Bottle Bill Resource Guide


Name  Environment Quality Act / Agreement Relating to the Consignment, Recovery & Recycling of Non-Refillable (Soft Drink/Beer) Containers
Date Implemented 1984 (Last updated 2022)
Beverages Covered
  • Beer
  • Carbonated soft drinks
  • Carbonated energy drinks

The following ready-to-drink beverages will be eligible starting November 2023: [1]

  • Wine
  • Spirits
  • Cider
  • Fruit and vegetable juices
  • Tea
  • Water (sparkling and non-sparkling)
  • Milk
Containers Covered

The following container material types between 100mL and 2L:

  • Aluminum
  • Plastic
  • Glass

Beginning November 2025:

  • Multi-layer/material containers
Beverages Not Covered
  • Non-carbonated energy and sports drinks
  • Milk and dairy alternatives
  • Ready-to-mix drinks and concentrates

These beverages will be covered after November 2023:

  • Water
  • Juice
  • Wine and spirits
Amount of Deposit
  • Soft drink containers & beer cans ≤ 450ml: 5¢CAD
  • Non-refillable beer > 450ml: 20¢ CAD
  • One-way glass containers ≤ 450ml: 10¢ CAD

After November 2023:

  • Non-glass containers: 10¢ CAD
  • Glass containers <500 mL: 10¢ CAD
  • Glass containers ≥ 500mL: 25¢ CAD
Reclamation System Return-to-retail
Handling Fee 2¢ CAD "return incentives" paid to retailers from unredeemed deposits (1¢ CAD for one-way glass containers)
Other Fees N/A.
Unredeemed Deposits Used by the Designated Management Bodies (DMBs), L'Association québécoise de récupération des contenants de boissons, to finance and manage the system. [2]
Program Success

Redemption Rates (5¢ CAD only): [3]

Material Type 2021 2020 2019 2018 2017 2016
Aluminum 71.9% 72.0% 74.4% 71.8% 73.4% 74.1%
Glass 86.1% 88.1% 83.3% 83.1% 82.8% 80.2%
Plastic 65.6% 66.4% 70.0% 74.4% 72.6% 74.7%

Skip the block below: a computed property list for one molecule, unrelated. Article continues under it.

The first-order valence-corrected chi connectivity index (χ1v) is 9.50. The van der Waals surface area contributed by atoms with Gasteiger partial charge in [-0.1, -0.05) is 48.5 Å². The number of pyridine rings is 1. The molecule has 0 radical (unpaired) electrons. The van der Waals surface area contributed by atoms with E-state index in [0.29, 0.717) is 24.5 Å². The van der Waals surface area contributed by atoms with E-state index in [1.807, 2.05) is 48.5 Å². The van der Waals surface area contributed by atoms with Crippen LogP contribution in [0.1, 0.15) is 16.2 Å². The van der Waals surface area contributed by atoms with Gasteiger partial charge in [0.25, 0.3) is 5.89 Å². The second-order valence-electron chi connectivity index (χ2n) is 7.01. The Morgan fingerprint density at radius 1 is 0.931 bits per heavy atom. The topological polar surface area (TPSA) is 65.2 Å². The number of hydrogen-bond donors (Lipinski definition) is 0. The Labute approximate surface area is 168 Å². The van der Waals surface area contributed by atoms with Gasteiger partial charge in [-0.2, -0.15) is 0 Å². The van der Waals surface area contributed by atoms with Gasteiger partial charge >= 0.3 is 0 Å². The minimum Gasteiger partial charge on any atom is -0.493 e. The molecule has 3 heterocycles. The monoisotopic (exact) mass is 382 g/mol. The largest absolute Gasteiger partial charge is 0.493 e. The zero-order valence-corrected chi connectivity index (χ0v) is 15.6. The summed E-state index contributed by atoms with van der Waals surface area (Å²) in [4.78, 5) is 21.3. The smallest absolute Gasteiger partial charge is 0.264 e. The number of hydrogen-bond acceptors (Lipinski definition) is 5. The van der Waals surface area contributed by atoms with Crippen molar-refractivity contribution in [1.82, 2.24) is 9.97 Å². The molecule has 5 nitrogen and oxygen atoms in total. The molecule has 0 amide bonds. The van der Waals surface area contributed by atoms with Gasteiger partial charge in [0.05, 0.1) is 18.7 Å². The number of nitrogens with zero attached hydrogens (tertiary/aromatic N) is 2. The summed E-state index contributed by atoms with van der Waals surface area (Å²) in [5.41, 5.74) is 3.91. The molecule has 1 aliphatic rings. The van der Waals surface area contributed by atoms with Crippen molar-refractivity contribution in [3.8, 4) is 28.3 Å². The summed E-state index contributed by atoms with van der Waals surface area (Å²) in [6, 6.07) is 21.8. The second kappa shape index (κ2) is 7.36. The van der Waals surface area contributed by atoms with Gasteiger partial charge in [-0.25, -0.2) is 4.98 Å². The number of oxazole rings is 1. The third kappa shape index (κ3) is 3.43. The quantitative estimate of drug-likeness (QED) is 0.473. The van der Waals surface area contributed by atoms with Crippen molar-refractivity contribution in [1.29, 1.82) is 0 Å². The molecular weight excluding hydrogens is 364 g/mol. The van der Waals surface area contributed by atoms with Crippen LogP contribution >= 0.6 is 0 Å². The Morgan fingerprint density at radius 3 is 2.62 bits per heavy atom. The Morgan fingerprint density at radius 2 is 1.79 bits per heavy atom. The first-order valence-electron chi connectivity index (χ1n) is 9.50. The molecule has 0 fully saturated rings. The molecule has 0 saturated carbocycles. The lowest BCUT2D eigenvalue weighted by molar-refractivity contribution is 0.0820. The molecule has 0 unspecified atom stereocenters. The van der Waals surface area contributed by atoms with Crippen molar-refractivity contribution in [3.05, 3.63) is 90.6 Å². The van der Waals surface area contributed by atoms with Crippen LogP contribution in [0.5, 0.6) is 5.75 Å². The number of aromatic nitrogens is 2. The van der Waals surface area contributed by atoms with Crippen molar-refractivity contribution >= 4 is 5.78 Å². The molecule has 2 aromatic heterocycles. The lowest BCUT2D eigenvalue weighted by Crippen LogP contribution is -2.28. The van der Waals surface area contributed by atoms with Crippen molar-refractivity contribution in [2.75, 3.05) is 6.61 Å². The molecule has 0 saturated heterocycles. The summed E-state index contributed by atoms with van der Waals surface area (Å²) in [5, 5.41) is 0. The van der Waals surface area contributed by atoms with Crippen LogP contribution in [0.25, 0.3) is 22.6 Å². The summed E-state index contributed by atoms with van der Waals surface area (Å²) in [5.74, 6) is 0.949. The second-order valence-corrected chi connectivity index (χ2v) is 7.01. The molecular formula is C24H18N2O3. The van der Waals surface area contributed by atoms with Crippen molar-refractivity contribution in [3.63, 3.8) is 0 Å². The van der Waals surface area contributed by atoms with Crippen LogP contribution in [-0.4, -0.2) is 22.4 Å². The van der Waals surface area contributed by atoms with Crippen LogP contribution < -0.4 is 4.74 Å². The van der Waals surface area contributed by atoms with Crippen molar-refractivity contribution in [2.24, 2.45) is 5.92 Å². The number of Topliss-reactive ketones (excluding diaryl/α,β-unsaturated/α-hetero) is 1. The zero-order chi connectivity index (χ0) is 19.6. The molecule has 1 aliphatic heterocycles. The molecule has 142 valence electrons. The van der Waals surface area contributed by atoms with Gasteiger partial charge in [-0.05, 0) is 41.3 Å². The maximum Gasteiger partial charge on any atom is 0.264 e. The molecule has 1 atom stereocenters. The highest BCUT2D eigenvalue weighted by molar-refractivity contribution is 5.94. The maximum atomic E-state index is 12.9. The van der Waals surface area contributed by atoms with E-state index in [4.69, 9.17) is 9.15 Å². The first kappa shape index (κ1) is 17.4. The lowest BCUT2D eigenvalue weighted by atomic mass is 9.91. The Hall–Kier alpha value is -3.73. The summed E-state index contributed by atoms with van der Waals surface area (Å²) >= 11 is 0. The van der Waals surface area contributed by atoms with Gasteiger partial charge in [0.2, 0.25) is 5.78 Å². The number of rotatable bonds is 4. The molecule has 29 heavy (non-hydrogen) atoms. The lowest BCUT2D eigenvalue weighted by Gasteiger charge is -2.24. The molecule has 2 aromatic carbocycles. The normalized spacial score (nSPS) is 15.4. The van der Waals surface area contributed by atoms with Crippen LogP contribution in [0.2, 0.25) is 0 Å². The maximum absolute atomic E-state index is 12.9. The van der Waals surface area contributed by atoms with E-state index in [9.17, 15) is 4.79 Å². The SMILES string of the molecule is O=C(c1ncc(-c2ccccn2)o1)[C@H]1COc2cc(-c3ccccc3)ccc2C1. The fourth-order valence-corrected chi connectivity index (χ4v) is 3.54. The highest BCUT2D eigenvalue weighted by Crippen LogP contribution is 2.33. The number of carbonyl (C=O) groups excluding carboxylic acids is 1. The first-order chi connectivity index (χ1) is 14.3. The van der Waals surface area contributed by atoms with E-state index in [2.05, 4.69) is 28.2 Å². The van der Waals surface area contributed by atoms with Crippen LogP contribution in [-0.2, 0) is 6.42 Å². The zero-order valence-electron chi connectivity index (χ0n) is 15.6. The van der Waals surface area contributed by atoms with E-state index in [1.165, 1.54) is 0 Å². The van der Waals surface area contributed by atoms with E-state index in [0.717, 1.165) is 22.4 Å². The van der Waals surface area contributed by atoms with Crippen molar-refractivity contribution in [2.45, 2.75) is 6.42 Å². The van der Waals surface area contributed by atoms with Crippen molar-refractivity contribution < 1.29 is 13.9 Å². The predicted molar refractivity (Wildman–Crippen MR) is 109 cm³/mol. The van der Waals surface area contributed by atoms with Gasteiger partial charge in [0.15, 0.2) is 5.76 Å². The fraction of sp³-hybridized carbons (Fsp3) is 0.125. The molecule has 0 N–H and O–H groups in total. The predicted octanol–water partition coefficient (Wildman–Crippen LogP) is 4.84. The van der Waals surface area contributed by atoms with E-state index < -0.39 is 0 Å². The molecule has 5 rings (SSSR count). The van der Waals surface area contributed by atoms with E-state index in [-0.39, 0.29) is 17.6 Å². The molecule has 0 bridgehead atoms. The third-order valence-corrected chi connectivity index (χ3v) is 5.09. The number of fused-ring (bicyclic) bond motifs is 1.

Total 71.4% 71.5% 74.0% 72.3% 73.4% 74.3%
Complementary Recycling Programs

About 98% of households have access to curbside recycling (excludes residential and commercial occupancy). [4]



Quebec's deposit system was first implemented in 1984 to support the province's existing curbside recycling program. The province's system is characterized by a deposit refund system and an initiative to require industry to fund curbside collection for all remaining containers not part of the deposit-return system. If the funds are not sufficient in a given year to cover the system’s costs, producers may be required to cover the difference.

As of October 2022, L’Association québécoise de récupération des contenants de boissons (AQRCB) is the new management body designated by the Société Québécoise de récupération et de recyclage, more commonly known as Recyc-Québec, to manage and oversee the deposit-refund system. Two organizations administer Quebec's deposit system under Recyc-Quebec: AQCRB handles all non-alcoholic beverages along with wine and spirits (starting November 1, 2023), and the Québec Brewers Association handles beer. [5] Boissons Gazeuses Environnement (BGE) will handle all non-alcoholic beverages until October 31, 2023.

In January 2020, it was announced that the deposit system will be expanded to include all glass, plastic, and metal beverage containers between 100 mL and 2L. This will include previously excluded beverage types, like sparkling water, juices, and wine. The plan will raise the deposit value to $0.25 for wine and spirits bottles, and $0.10 for all other containers. [6] This expansion was originally expected to be rolled out in fall 2022 before being postponed to the spring of 2023. [7] [8] In May 2023, the plan was postponed again to 2025 due to concerns about a lack of infrastructure.

From July 2021 to April 2022, Quebec held a seven pilot project series with the objective of modernizing their deposit system. A second phase of three additional pilot projects began on October 24, 2022 and ended in April 2023. The results of the pilot projects will be available by report on June 1, 2023. The collected data will help facilitate an expanded deposit system that will process nearly 5 billion containers.

Soft Drinks